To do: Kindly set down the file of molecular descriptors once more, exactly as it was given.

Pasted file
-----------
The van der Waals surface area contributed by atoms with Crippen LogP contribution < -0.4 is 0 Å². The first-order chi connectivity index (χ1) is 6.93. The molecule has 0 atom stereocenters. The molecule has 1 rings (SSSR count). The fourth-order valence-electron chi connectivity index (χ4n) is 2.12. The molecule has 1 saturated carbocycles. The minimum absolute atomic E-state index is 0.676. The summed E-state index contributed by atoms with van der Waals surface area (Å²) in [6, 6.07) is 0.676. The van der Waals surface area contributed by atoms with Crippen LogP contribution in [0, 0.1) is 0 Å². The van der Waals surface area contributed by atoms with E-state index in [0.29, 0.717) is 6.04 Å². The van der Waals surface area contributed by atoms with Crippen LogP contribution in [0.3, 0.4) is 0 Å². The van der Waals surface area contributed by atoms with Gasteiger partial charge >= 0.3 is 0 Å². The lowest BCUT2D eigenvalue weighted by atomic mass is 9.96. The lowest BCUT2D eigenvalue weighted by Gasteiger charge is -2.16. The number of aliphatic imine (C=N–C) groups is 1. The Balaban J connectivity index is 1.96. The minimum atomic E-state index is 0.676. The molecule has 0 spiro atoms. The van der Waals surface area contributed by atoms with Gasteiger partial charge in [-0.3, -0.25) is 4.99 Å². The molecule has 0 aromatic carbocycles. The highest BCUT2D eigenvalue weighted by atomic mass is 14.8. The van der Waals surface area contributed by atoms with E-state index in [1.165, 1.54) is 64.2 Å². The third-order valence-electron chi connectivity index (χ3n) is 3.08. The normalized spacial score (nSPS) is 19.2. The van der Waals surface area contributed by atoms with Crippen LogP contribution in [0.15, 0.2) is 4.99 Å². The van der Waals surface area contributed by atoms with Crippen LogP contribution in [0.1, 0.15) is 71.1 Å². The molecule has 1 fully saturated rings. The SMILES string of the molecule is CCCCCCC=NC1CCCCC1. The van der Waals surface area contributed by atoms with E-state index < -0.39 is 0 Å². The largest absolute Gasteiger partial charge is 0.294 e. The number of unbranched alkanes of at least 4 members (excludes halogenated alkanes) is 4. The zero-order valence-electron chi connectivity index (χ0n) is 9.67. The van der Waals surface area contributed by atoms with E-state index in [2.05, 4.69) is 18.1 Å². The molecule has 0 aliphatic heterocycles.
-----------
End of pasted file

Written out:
The van der Waals surface area contributed by atoms with Crippen LogP contribution < -0.4 is 0 Å². The first-order chi connectivity index (χ1) is 6.93. The molecule has 0 atom stereocenters. The molecule has 1 rings (SSSR count). The fourth-order valence-electron chi connectivity index (χ4n) is 2.12. The molecule has 1 saturated carbocycles. The minimum absolute atomic E-state index is 0.676. The summed E-state index contributed by atoms with van der Waals surface area (Å²) in [6, 6.07) is 0.676. The van der Waals surface area contributed by atoms with Crippen LogP contribution in [0, 0.1) is 0 Å². The van der Waals surface area contributed by atoms with E-state index in [0.29, 0.717) is 6.04 Å². The van der Waals surface area contributed by atoms with Crippen LogP contribution in [0.3, 0.4) is 0 Å². The van der Waals surface area contributed by atoms with Gasteiger partial charge >= 0.3 is 0 Å². The lowest BCUT2D eigenvalue weighted by atomic mass is 9.96. The lowest BCUT2D eigenvalue weighted by Gasteiger charge is -2.16. The number of aliphatic imine (C=N–C) groups is 1. The Balaban J connectivity index is 1.96. The minimum atomic E-state index is 0.676. The molecule has 0 spiro atoms. The van der Waals surface area contributed by atoms with Gasteiger partial charge in [-0.3, -0.25) is 4.99 Å². The molecule has 0 aromatic carbocycles. The highest BCUT2D eigenvalue weighted by atomic mass is 14.8. The van der Waals surface area contributed by atoms with E-state index in [1.165, 1.54) is 64.2 Å². The third-order valence-electron chi connectivity index (χ3n) is 3.08. The normalized spacial score (nSPS) is 19.2. The van der Waals surface area contributed by atoms with Crippen LogP contribution in [0.15, 0.2) is 4.99 Å². The van der Waals surface area contributed by atoms with Crippen LogP contribution in [0.1, 0.15) is 71.1 Å². The molecule has 1 fully saturated rings. The SMILES string of the molecule is CCCCCCC=NC1CCCCC1. The van der Waals surface area contributed by atoms with E-state index < -0.39 is 0 Å². The largest absolute Gasteiger partial charge is 0.294 e. The number of unbranched alkanes of at least 4 members (excludes halogenated alkanes) is 4. The zero-order valence-electron chi connectivity index (χ0n) is 9.67. The van der Waals surface area contributed by atoms with E-state index in [2.05, 4.69) is 18.1 Å². The molecule has 0 aliphatic heterocycles.